Reciprocating pumps are used to transport both abrasive and clean fluids. These pumps are robust and more efficient than their rotary or centrifugal counterparts, making reciprocating pumps the ideal choice for the oil and gas industry.
How Reciprocal Plunger Pumps Work
A standard reciprocating pump system consists of a pump and a motor. The shaft of the motor is connected to the crankshaft of the reciprocating pump via a sheave and v-belt.
When the motor is energized, the shaft of the motor rotates resulting in a proportional rotation of the reciprocating pump’s crankshaft; thus transferring energy from the motor to the pump.
Inside the pump are several plungers, usually two or more, which are connected to the crankshaft via extension rods.
Each plunger moves in and out of a hermetically sealed fluid chamber once during each full rotation of the crankshaft.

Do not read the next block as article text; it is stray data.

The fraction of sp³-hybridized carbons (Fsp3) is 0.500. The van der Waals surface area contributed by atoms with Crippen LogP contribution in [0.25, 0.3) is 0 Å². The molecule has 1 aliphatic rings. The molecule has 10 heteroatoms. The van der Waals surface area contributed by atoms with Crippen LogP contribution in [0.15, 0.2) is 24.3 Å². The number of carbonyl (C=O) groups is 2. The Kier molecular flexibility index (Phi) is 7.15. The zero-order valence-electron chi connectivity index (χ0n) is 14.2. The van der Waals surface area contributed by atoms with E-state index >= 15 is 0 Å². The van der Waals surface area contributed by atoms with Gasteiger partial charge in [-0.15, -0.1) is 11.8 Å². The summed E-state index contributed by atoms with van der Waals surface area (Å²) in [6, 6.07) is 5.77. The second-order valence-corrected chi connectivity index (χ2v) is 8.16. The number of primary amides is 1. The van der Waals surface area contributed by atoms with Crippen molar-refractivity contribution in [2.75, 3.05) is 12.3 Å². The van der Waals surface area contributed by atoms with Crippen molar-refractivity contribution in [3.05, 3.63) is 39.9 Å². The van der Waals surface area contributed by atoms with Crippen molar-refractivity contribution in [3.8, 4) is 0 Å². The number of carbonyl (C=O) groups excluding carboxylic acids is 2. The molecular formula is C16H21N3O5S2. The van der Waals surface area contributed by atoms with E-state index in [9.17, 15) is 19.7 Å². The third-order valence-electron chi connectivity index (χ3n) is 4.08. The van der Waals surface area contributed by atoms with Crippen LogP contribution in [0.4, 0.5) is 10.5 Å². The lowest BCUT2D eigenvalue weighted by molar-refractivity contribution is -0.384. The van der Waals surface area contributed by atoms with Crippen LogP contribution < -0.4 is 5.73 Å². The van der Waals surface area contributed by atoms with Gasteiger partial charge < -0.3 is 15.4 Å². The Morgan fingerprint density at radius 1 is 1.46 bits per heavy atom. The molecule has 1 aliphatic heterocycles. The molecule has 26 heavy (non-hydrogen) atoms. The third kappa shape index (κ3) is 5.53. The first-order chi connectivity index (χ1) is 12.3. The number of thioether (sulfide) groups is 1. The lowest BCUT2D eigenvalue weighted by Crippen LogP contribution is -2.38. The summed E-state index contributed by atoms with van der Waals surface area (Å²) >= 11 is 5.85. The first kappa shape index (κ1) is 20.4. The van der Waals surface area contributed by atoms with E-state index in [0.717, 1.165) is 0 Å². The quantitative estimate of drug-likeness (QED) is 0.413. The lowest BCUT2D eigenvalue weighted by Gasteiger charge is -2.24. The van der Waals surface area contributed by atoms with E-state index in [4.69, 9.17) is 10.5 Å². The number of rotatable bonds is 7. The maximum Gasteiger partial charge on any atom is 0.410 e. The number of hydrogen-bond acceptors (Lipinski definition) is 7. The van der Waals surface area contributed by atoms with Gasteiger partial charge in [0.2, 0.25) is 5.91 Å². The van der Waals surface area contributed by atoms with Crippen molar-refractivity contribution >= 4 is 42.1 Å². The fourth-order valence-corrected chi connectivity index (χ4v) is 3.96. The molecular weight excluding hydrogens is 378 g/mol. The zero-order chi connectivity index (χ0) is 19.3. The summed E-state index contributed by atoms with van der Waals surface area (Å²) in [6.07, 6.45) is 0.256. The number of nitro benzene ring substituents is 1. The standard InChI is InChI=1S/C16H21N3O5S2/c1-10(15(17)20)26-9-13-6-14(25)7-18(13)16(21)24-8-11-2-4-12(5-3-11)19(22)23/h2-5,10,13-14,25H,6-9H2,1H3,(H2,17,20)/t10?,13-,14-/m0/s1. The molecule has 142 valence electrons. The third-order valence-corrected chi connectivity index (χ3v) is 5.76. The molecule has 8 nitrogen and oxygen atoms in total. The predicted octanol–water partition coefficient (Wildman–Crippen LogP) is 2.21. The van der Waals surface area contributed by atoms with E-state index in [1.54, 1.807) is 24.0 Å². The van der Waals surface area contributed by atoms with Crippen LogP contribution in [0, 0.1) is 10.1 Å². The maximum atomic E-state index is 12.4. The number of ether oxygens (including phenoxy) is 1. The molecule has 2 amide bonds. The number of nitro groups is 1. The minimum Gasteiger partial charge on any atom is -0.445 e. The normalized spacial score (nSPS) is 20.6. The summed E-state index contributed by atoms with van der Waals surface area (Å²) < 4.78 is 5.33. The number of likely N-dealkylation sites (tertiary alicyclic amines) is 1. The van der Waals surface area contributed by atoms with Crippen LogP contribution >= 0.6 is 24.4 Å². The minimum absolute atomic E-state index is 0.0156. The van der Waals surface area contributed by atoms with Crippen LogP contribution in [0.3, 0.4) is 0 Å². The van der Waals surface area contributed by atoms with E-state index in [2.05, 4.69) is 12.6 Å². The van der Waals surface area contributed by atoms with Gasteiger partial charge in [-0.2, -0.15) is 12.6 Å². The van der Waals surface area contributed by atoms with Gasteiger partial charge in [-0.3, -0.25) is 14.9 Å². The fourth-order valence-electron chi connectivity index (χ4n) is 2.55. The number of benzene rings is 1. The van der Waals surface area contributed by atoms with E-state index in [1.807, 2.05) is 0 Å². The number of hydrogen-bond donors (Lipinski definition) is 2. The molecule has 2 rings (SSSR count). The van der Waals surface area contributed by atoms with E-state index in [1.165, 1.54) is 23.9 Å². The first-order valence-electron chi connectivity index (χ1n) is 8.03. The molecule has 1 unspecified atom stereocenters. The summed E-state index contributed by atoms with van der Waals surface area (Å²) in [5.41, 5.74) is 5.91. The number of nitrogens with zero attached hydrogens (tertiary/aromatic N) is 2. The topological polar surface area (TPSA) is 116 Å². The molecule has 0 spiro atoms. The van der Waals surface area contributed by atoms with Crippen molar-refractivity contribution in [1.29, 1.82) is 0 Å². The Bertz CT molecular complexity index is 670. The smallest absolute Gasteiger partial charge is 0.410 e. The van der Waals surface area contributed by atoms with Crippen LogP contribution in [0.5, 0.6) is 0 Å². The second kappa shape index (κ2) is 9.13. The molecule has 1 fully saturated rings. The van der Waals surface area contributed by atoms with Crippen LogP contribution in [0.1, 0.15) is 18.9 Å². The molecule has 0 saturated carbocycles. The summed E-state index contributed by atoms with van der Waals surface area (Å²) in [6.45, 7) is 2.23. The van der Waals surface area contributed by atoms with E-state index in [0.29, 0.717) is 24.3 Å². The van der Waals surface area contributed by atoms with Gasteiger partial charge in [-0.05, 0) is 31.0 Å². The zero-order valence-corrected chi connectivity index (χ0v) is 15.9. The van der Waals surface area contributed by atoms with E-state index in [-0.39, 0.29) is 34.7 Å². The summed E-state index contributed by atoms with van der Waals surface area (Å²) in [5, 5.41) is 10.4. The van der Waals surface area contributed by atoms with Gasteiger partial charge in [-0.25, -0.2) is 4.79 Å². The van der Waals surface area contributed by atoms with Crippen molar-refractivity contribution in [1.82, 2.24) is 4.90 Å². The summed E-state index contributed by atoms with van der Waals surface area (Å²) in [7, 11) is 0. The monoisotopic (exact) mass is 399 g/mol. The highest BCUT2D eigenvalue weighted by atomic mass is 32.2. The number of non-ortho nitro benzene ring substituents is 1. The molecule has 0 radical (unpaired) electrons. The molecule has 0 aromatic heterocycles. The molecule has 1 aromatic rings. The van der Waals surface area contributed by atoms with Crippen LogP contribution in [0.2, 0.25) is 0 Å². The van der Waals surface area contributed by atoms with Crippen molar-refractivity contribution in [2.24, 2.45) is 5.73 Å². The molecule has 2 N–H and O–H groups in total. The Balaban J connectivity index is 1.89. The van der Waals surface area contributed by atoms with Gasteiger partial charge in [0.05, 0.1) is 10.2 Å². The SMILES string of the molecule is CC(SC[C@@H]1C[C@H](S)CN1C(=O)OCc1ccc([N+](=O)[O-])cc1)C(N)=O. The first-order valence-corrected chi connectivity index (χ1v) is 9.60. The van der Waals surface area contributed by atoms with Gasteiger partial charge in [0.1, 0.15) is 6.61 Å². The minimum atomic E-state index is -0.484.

Movement of the plungers change the volume of the fluid by alternating vacuum and pressure inside the fluid chamber. This phenomenon is known as positive displacement.
As the plunger exits the fluid chamber, the resulting vacuum causes fluid to enter the chamber from the intake through the suction valve. As the plunger moves into the fluid chamber, it creates pressure that causes the fluid to be expelled from the chamber through the discharge valve. Most reciprocating pumps contain several fluid chambers which operate independently of one another. As one chamber expels fluid, another chamber fills.
This allows movement of fluid through the pump at a constant and uninterrupted volume. For this reason, reciprocating pumps are also known as constant volume pumps.
How Reciprocal Pumps Are Used in the Oil and Gas Industry
During processes such as distillation, reciprocating pumps are used to move fluids through the process or from one area of a facility to another. Because of the typically corrosive nature of the fluids, it is imperative that the pumps used are reliably durable. Reciprocating pumps are ideal for oil and gas applications requiring high reliability, high output, or any other high-pressure, low-volume application.